This alternative obviously supersedes all the rest. Therefore, for the communists and for us, the big question is to know what that obstacle is, realize its importance and strengthen it while the communists try to weaken it.

Therefore, this is a fundamental, vital question at the strategic level.

I have mentioned, in recent lectures, the real difficulty communists are facing. The real barrier against international communism is the Holy Roman Catholic and Apostolic Church.

Looking at the issue according to earthly realities, the real barrier on the natural plane is the profound adhesion many souls give the Roman Catholic Church, with the unpredictable reactions and the natural and supernatural strength that arises when she is persecuted.

In this regard, I remember two episodes I read in the Osservatore Romano many years ago, which show the true nature of that obstacle. When talking about obstacles, we immediately think of weapons or economic sanctions. Do not think, ladies and gentlemen, that this is primarily about weapons. Instead, the two episodes I read about in the Osservatore Romano are symptoms of the situation in Russia.

The first episode took place among a poor population mystified by communist propaganda, in a Catholic village, perhaps in Ukraine, the most Catholic part of Soviet Russia. A parish priest bribed by the Soviets was saying Mass in a crowded church. In the sermon, he turns to the people and says, “My dear faithful, I must tell you that until now, I have made a mockery of my whole life to earn money. I do not believe in the Catholic Church as the Church of God. I do not even believe there is a God. It was a scam for me to earn a living. God does not exist, nor do I believe in Him. Nobody believes in Him in the clergy or episcopate. You, who believe it, are fools.”  He came down from the pulpit in his full vestments, stopped the Mass, and left. The audience was appalled. Do you know what the peasants filling the church did? They all got up, sang the Creed to the end, and dispersed.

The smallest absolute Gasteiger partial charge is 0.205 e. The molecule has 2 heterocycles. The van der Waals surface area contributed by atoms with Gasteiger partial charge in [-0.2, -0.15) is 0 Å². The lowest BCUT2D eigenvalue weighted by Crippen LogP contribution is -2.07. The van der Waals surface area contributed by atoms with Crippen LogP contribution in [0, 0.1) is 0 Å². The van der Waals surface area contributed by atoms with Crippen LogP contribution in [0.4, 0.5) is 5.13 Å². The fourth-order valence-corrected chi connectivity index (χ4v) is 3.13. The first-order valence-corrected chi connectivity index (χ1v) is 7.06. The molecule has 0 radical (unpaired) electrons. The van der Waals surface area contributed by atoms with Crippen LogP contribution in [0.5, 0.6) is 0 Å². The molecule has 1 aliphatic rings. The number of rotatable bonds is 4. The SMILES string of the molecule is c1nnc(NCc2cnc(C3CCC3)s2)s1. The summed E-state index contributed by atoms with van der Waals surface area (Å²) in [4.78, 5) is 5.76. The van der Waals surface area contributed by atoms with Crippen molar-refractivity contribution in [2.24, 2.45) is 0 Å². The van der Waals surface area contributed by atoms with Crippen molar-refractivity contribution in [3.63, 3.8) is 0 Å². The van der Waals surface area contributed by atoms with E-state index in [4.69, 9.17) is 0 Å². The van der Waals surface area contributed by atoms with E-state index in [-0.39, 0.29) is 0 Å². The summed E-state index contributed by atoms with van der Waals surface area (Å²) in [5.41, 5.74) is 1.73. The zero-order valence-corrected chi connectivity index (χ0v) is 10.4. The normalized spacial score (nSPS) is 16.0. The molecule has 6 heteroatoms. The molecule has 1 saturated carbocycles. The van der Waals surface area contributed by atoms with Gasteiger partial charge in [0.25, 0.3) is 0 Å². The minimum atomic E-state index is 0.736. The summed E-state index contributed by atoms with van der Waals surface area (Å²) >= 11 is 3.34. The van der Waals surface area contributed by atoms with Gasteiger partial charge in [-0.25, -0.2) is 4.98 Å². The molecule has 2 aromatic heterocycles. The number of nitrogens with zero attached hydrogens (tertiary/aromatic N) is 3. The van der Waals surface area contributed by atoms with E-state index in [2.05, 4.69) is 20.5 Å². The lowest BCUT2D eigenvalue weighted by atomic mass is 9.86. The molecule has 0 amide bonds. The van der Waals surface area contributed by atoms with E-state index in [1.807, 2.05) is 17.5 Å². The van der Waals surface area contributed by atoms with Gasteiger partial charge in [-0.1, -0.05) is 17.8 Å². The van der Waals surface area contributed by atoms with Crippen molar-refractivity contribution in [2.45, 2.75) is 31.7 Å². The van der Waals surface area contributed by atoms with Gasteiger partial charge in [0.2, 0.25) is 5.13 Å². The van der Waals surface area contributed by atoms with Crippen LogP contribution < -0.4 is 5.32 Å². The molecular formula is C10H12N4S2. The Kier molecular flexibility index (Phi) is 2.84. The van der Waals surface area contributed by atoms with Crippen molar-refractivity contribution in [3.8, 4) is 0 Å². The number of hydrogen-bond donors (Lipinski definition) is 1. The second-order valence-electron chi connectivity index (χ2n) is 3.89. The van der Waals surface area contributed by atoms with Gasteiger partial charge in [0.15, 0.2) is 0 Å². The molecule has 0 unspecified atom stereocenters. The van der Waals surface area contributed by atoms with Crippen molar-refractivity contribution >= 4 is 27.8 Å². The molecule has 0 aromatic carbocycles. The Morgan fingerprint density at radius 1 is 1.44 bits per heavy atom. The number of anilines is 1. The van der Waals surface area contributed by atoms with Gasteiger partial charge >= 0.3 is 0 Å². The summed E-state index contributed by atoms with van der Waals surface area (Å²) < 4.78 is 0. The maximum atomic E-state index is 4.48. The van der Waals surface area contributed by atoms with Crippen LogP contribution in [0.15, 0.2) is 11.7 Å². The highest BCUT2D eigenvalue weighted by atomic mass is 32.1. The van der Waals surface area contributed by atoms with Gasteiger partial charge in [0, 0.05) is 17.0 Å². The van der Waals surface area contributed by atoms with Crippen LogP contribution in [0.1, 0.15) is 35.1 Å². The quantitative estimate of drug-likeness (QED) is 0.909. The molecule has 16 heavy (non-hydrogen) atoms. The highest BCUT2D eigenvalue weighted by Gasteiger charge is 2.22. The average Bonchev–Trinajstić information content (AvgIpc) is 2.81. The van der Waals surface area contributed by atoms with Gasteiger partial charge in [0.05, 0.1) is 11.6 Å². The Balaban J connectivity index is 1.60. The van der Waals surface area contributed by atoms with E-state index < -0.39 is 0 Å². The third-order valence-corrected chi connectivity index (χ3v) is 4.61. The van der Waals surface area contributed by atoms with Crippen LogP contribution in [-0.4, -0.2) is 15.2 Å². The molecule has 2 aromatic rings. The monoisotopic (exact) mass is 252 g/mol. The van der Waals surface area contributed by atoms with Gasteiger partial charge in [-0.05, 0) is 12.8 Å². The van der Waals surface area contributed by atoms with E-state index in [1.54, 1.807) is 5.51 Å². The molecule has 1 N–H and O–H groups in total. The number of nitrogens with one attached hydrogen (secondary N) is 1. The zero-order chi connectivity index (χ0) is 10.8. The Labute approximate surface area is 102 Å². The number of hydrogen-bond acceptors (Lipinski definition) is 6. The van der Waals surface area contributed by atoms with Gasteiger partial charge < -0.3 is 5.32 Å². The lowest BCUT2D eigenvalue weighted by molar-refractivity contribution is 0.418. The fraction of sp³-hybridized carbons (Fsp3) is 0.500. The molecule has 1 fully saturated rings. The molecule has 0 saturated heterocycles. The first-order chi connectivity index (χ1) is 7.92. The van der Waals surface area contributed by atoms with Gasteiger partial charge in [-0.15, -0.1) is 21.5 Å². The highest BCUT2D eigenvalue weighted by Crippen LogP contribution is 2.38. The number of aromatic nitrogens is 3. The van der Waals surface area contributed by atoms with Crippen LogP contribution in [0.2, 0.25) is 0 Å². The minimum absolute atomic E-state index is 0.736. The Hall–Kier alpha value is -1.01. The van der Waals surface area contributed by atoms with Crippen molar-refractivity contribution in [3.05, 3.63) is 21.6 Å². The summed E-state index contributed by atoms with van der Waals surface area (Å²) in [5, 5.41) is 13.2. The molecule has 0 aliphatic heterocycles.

Here you see a psychological resistance, a capacity to counter a spiritual atomic bomb of the worst kind. It indicates a force that you cannot subdue by weapons, a force that becomes contagious, and not only contagious but winning, dominating, and multiplying. A small episode like this beckons something like a force of nature that begins to show.

The Soviets, who know history very well and are aware of the ultimate causes of the great failures of the revolutions that preceded communism, are very keen to analyze such occurrences.